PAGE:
Steve: I met my life partner in January 2012 and started staying with her on East Third Street pretty much immediately. I officially moved in a few years later; I always forget exactly when. 

Kevin: I crashed with an ex-GF on 12th and A for a few months back in ’06 or ’07. Does that count?

You mentioned booking gigs in Brooklyn, and a successful mini-tour this summer in the Midwest was easier. What are your feelings about the local music scene, and do you feel supported here? 

Jordan: Booking shows is always hit or miss, whether in the LES/EV, Brooklyn, or elsewhere. We have all played around here for years in Penny and other bands, but some of our favorite spots to play are community spaces that have not been doing shows recently, like C-Squat and ABC No Rio. 

We tend to have less luck with bar shows around here and end up in Brooklyn or Ridgewood a lot because of that, although we have recently had good experiences booking at Berlin and Rockwood Music Hall.

Liz: The punk scene, more generally in NYC, can be challenging to navigate. It has changed a lot in the last few years, and there is a sense of exclusivity that I had successfully avoided in my life of playing music up until this point. 

But we feel supported and have a sense of community outside the cool-guy echo chamber. I think the whole social media/everything can be commodified era is bad for community in general, and punk is not immune to it. We all got into punk because anyone could do it, and we hold on strong to those values. 

Steve: So me and Kevin —along with many other friends and roommates — booked and ran hundreds of house shows in the Bronx (and later in Brooklyn) from 2010 until lockdown. So I’m here to ask, where are the house shows? I don’t want to have to clean up the next day. Let us play at your house!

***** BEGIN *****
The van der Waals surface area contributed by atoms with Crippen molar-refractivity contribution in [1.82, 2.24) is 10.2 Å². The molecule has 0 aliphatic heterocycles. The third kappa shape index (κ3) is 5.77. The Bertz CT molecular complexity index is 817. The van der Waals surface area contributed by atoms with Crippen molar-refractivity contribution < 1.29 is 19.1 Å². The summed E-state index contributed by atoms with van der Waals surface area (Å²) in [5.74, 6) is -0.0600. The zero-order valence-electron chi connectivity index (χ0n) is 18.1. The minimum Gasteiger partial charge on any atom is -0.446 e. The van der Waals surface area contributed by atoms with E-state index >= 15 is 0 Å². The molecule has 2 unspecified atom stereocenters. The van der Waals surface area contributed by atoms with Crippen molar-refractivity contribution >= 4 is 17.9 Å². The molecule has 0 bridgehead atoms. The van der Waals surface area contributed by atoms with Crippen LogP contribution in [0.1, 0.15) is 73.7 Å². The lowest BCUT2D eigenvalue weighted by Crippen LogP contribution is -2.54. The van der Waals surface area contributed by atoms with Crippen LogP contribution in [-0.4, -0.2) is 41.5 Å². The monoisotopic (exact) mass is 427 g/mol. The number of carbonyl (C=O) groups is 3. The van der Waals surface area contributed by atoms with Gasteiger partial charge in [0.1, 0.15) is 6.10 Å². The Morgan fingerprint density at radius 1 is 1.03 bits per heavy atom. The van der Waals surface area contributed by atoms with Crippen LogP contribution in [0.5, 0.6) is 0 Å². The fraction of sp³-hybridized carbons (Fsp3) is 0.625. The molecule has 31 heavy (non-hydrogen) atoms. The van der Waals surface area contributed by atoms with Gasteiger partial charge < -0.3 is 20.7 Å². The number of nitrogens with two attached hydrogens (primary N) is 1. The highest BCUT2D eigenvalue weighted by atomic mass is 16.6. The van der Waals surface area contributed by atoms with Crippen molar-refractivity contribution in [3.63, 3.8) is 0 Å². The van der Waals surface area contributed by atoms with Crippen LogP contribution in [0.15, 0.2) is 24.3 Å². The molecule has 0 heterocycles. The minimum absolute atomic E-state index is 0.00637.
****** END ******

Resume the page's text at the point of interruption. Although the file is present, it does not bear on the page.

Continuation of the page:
Kevin: What Steve said. The only people I wanna clean up after are me and my cat.
Penny plays at Rockwood Music Hall, stage 1, on Oct. 18 at 10 p.m. along with Posterboy 2000 and Pig Milk.

The band's new cassettes are available at Limited to One Record Shop on 10th Street and Academy Records on 12th Street.

You can follow Penny on Instagram here.

Friday, July 28, 2023

Love and basketball

 

Local band Rebounder released a new song/video this past week... ahead of their forthcoming record, Sundress Songs.

This is "Library," said to be about "a dissolving relationship" ... and featuring additional vocals by Eliza Callahan of Purr.

Meanwhile, Rebounder is headlining Bowery Ballroom on Tuesday night.  

Wednesday, May 31, 2023

Wednesday's parting shot

Photo by William Klayer 

A set late this afternoon by Twisted Wrist outside St. Mark's Church-in-the-Bowery on Second Avenue and 10th Street... (check them out some time...) 

Friday, May 26, 2023

Ant music

 

Local quartet Earth Dad — featuring two lifelong East Village residents — is back with a new track (and video!). This is "Drillbit."